Tuesday, August 19, 2008

Your Baby Does Not Have Colic!

A colicky baby is a parent's nightmare. It hits right at your core to not be able to soothe your baby, and to watch helplessly while they cry inconsolably for several hours a day. We went through this with AB starting when he was around 4 weeks old. It was incredibly stressful and tiring. At my wits end, I finally consulted my pediatrician for some help. Fortunately, our pediatrician was able to diagnose and treat the underlying cause. It turns out that a lot is now known about colic, and a large percentage of "colicky" babies can now be treated.

"Colic" is not really a diagnosis. *Something* is wrong with the baby. Otherwise they would not be screaming and crying in pain. This pain is not in their imaginations! It's just that until recently, it was unknown what was wrong with them, so they diagnosed them as "colicky". The best they could do was to advise the parents on soothing techniques, warn them against shaking the babies, and tell them to get "extra" help so that they could cope better.

Fortunately, doctors are learning more and more about the underlying causes of colic and fewer and fewer babies now fall into the "unknown" category which is colic. Hopefully, there will come a day when all the causes are understood and no baby will ever again be diagnosed with "colic".

Here's what my doctor told me about "colic" i.e. babies that cry a lot. There are 4 basic categories:
1) milk protein allergy
2) reflux
3) gas
4) unknown = colic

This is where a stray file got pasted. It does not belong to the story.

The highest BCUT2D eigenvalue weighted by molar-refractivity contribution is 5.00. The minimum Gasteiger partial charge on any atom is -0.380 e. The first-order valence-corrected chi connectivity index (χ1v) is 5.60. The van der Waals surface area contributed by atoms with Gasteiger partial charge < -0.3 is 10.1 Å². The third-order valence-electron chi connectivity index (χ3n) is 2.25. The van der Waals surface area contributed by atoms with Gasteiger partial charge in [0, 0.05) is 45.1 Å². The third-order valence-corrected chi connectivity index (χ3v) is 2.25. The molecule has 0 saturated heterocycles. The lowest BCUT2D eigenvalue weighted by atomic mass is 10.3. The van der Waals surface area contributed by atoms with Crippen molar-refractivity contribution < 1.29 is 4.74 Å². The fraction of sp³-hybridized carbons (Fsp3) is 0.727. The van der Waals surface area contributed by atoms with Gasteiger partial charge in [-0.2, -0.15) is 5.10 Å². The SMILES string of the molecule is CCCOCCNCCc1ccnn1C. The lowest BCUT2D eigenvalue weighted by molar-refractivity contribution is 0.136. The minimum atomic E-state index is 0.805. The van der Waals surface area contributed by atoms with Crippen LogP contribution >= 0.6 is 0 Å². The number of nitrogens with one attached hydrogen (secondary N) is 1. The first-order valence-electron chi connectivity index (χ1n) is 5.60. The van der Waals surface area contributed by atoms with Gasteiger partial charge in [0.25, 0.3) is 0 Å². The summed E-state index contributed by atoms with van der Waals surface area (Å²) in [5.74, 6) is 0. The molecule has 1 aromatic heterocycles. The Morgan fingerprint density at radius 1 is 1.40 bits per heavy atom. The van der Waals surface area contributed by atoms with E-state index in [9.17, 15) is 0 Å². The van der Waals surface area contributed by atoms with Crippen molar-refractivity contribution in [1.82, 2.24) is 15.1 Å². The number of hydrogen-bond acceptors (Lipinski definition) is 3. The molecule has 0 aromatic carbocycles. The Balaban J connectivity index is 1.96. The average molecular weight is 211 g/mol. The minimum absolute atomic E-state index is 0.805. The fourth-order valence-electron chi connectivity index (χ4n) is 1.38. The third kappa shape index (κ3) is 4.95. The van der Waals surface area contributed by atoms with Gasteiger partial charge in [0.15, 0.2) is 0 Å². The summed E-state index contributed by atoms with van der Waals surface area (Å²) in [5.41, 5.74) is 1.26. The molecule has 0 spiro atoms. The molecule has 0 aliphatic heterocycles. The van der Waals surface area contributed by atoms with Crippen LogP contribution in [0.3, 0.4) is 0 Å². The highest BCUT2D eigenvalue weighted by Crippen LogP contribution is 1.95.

1) There is a protein in cow's milk that the baby is unable to break down. Eventually, this causes in micro-tears in the intestine and results in blood in the stool. This is not the same as lactose intolerance. *Any* dairy product that the mom eats will result in these proteins being passed onto the baby. There are two remedies: a) mother cuts *all* dairy from her diet, b) put infant on a milk-free formula. The test for this is to test for blood in the stool. Your doctor can do this test by taking a stool sample. If there is *not* blood in the stool, this does not mean that the baby does not have the allergy, it just means that the problem might not be bad enough yet to detect. If there is blood in the stool, then this is a positive diagnosis and you have to proceed with remedy (a) or (b). Other symptoms of this are constipation and increased gas (but these don't always occur). If there isn't blood in the stool, then you can try (a) or (b) to see if it helps the "colic". Remedy (a) takes several weeks (3 weeks or so) to see results, and remedy (b) takes 3-7 days. The problem with remedy (a) is that it takes so long to see results, and in the mean time, the baby suffers. Also, in my experience, it is very difficult (or nearly impossible) to achieve (a). My best friend was able to do it by going completely vegan + meat, but she was emaciated in the process. Even the slightest bit of added butter in a loaf of bread would cause the baby's symptoms to return. The problem with remedy (b) is that the formula is *super* expensive (nearly 2x the cost of regular formula). Also, if you want to try (b) out, then you have to keep pumping for the trial period so that if this isn't the problem, you can go back to breast feeding. Both of these are difficult, so I recommend saving diagnosis (1) until after you've ruled out diagnosis (2) and (3).